Contrary to popular belief that rogue waves stem from energy-stealing wave combinations, this research points to “linear superposition” as the primary cause. Known since the 1700s, this phenomenon occurs when two wave systems intersect, amplifying each other momentarily.

The study’s data supports this long-standing theory, offering a new perspective on rogue wave formation.

Towards Safer Maritime Journeys

This AI-driven algorithm is a boon for the shipping industry, constantly navigating potential dangers at sea. With approximately 50,000 cargo ships sailing globally, this tool enables route planning that accounts for the risk of rogue waves. Shipping companies can now use the algorithm for risk assessment and choose safer routes accordingly.

The research, algorithm, and utilized weather and wave data are publicly accessible. This openness allows entities like weather services and public authorities to calculate rogue wave probabilities easily. The study’s transparency in intermediate calculations sets it apart from typical AI models, enhancing our understanding of these oceanic phenomena.

The University of Copenhagen’s groundbreaking research, blending AI with oceanography, marks a significant advancement in our understanding of rogue waves. By transforming a massive wave database into a clear, physics-aligned equation, this study not only demystifies a long-standing maritime mystery but also paves the way for safer sea travels. The algorithm’s potential to predict these maritime monsters will be a crucial tool for the global shipping industry, heralding a new era of informed and safer ocean navigation.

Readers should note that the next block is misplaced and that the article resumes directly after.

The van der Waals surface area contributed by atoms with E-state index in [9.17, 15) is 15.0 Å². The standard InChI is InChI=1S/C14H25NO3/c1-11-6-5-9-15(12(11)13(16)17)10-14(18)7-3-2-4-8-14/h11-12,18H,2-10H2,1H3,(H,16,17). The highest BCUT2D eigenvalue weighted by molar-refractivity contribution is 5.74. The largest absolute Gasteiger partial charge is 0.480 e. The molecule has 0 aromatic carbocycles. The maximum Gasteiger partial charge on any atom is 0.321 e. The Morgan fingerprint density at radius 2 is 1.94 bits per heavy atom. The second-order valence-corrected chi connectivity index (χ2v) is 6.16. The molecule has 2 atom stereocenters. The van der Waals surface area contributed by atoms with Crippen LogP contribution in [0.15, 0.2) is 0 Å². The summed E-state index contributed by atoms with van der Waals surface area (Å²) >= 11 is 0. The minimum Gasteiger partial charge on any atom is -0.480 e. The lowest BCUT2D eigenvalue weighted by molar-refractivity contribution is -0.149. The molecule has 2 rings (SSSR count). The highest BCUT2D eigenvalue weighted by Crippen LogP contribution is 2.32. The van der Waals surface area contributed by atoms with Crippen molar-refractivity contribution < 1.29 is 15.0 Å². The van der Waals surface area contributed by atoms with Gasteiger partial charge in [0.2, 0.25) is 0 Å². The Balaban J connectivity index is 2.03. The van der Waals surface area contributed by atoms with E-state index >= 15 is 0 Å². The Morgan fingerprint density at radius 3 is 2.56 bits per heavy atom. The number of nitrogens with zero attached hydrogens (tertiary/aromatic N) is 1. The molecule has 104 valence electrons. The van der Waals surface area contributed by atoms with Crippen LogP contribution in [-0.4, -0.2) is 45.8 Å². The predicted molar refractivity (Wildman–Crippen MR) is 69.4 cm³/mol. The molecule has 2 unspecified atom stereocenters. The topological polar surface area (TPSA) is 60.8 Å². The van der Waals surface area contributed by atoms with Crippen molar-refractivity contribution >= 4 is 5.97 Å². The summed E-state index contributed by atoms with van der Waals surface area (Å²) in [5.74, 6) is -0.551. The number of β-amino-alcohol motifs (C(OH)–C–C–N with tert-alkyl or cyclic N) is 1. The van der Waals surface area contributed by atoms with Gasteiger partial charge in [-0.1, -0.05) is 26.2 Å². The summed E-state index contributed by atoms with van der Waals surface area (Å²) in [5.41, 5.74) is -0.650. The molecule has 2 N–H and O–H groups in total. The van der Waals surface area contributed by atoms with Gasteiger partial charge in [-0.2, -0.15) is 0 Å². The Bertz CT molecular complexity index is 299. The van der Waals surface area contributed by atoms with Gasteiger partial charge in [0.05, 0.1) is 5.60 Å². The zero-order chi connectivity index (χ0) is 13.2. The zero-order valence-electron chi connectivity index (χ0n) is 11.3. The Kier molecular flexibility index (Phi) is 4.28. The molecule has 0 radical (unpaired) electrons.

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Source: “AI finds formula on how to predict monster waves” — ScienceDaily

WTF Fun Fact 13611 – Turning Data Into Music

Scientists are turning data into music to see if it can help us understand large and intricate datasets in new and interesting ways.

Tampere University and Eastern Washington University’s groundbreaking “data-to-music” algorithm research transforms intricate digital data into captivating sounds. And the researchers have presented a novel and potentially revolutionary approach to data comprehension.

Sonic Data Interpretation

At TAUCHI (Tampere Unit for Computer-Human Interaction) in Finland and Eastern Washington University in the USA, a dynamic research group dedicated half a decade to exploring the merits of data conversion into musical sounds. Funded by Business Finland, their groundbreaking findings have been encapsulated in a recent research paper.